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the daily review, mon., mar. 14

Jill Sooley

Hatching, matching and dispatching is the theme of Newfoundlander Jill Sooley's first novel, The Widows of Paradise Bay, with a big emphasis on the dispatching part.

Prissy, Lottie and Georgia are all bereft over the loss of their husbands. They're all under 40 with plenty of time to rebuild their lives, but getting to that realization is what drives this novel.

Lottie is grieving the loss of the no-good, alcoholic, severely depressed Ches, whom she never really loved but whom she married after getting pregnant just after high school.

Although five years have passed since Georgia lost her beloved Joseph, she is still actively grieving and lonely beyond belief, an obvious fact to any onlookers, but one that she thinks she keeps well hidden.

The prodigal Prissy has returned to Newfoundland from Toronto, fleeing the harsh reality that her husband Howie has had an affair. In tow is her rebellious son Quentin, who has all the typical negative reactions to rural life.

At the outset, all three women are completely incapable of true introspection, and blame their spouses and others for their misfortunes. This makes none of them all that likeable, and it becomes difficult to muster up much empathy. As the story progresses, though, and their friendships renew and become stronger, each has her own revelation about the state of her life.

Of course, everyone knows everyone else's business, so when Prissy arrives home, she discovers her mother has published Howie's obituary in the local paper, and planned a memorial, which she says is preferable to revealing the infidelity. Prissy is too upset and tired to cross her mother, so they go ahead with the ruse until Quentin reveals the truth. When he goes on a drinking rampage and gets hauled off to jail, Howie has to come and get him. Of course, all the mourners who gathered and brought food and sympathy are at first peeved, and then just plain curious. Tongues wag.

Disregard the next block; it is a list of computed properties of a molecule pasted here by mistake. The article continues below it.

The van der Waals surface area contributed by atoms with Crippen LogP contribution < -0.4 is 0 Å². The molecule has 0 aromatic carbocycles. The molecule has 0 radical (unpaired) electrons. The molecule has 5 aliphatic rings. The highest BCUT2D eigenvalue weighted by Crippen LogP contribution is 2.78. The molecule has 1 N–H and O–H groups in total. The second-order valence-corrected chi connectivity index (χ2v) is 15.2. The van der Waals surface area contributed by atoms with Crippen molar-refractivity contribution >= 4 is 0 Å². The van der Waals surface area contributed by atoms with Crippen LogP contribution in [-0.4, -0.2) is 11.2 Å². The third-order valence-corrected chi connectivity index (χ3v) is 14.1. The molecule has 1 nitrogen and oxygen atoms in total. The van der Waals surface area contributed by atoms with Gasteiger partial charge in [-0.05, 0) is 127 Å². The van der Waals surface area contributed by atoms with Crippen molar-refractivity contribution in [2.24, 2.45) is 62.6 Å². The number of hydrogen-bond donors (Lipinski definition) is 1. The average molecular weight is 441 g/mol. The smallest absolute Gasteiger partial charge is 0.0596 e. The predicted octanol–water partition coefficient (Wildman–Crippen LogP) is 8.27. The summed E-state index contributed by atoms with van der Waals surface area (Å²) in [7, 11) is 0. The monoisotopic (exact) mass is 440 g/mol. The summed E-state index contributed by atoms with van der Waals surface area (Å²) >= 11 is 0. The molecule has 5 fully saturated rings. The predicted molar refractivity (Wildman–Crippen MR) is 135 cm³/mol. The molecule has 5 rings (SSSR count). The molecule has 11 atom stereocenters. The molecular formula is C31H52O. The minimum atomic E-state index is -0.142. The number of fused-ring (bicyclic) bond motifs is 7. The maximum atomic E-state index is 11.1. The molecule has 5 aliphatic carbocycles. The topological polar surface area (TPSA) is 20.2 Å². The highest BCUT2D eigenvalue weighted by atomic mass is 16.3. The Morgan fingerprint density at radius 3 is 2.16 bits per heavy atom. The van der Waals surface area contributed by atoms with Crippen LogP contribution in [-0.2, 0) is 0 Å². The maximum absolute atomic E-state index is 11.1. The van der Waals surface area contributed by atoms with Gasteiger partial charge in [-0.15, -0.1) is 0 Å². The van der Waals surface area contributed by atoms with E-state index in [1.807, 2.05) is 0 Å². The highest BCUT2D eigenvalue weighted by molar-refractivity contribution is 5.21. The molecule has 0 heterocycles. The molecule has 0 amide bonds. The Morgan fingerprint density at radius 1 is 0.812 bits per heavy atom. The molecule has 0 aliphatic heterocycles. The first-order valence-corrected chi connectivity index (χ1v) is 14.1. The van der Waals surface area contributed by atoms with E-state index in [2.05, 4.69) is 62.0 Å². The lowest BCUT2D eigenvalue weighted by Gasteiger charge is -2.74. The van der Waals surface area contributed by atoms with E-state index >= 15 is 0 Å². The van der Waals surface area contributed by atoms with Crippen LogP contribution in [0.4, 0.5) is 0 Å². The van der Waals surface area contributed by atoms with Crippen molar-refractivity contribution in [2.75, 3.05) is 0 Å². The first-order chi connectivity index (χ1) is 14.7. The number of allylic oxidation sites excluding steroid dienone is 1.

Meanwhile, Georgia - who gets herself into her own little jam, which has her preparing for a new little life in her home - has decided the women should begin a support group. Lottie, in a surprise show of self-confidence, runs with the idea, publicizes it on the radio, rounds up a number of other young widows and ends up securing government funding for the official WHOW: Widows Helping Other Widows.

The story is sometimes a good time and sometimes sad and poignant, though you're left with a feeling that it was supposed to be funnier. Sooley's chosen structure, of chapters corresponding with the individual thoughts and stories of Prissy, Lottie and Georgia, is limiting. The novel doesn't pick up steam until half-way through, when the dialogue livens because it lets in more voices.

Of particular delight is Charlie, Prissy's foul-mouthed brother, and Clare, her overbearing, chain-smoking mother, who spends her time preparing for her imminent death. This is something that annoys Prissy no end, until she realizes that the coffin Clare has requested, and that Charlie and Quentin build and present to her at Christmas, will indeed be needed sooner rather than later. The widows, who are all under 40, seem much older.

The Widows of Paradise Bay ends with revelations, resolutions and reconciliations, just like any good down-home story.

Carla Lucchetta is a Toronto-based writer and a TV producer, and an essayist for TVO's The Agenda with Steve Paikin.